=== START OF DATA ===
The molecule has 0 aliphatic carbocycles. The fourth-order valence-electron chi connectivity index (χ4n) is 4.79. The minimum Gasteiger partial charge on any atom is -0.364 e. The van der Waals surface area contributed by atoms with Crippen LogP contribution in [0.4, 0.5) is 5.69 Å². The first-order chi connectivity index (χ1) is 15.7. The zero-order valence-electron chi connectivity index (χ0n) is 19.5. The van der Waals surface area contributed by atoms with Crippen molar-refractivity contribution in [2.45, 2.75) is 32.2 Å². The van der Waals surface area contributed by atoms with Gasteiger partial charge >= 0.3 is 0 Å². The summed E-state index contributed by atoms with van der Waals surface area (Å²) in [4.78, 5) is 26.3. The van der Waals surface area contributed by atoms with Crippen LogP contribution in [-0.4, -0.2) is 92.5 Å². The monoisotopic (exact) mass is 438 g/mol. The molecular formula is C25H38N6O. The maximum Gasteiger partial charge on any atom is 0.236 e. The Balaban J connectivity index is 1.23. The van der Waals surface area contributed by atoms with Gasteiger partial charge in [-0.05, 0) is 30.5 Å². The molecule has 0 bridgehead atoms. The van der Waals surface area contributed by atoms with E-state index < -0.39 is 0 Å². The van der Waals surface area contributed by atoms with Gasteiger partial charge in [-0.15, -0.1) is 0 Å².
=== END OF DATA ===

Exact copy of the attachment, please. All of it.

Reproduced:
The molecule has 0 aliphatic carbocycles. The fourth-order valence-electron chi connectivity index (χ4n) is 4.79. The minimum Gasteiger partial charge on any atom is -0.364 e. The van der Waals surface area contributed by atoms with Crippen LogP contribution in [0.4, 0.5) is 5.69 Å². The first-order chi connectivity index (χ1) is 15.7. The zero-order valence-electron chi connectivity index (χ0n) is 19.5. The van der Waals surface area contributed by atoms with Crippen molar-refractivity contribution in [2.45, 2.75) is 32.2 Å². The van der Waals surface area contributed by atoms with Gasteiger partial charge >= 0.3 is 0 Å². The summed E-state index contributed by atoms with van der Waals surface area (Å²) in [4.78, 5) is 26.3. The van der Waals surface area contributed by atoms with Crippen LogP contribution in [-0.4, -0.2) is 92.5 Å². The monoisotopic (exact) mass is 438 g/mol. The molecular formula is C25H38N6O. The maximum Gasteiger partial charge on any atom is 0.236 e. The Balaban J connectivity index is 1.23. The van der Waals surface area contributed by atoms with Gasteiger partial charge in [-0.05, 0) is 30.5 Å². The molecule has 0 bridgehead atoms. The van der Waals surface area contributed by atoms with E-state index < -0.39 is 0 Å². The van der Waals surface area contributed by atoms with Gasteiger partial charge in [-0.15, -0.1) is 0 Å².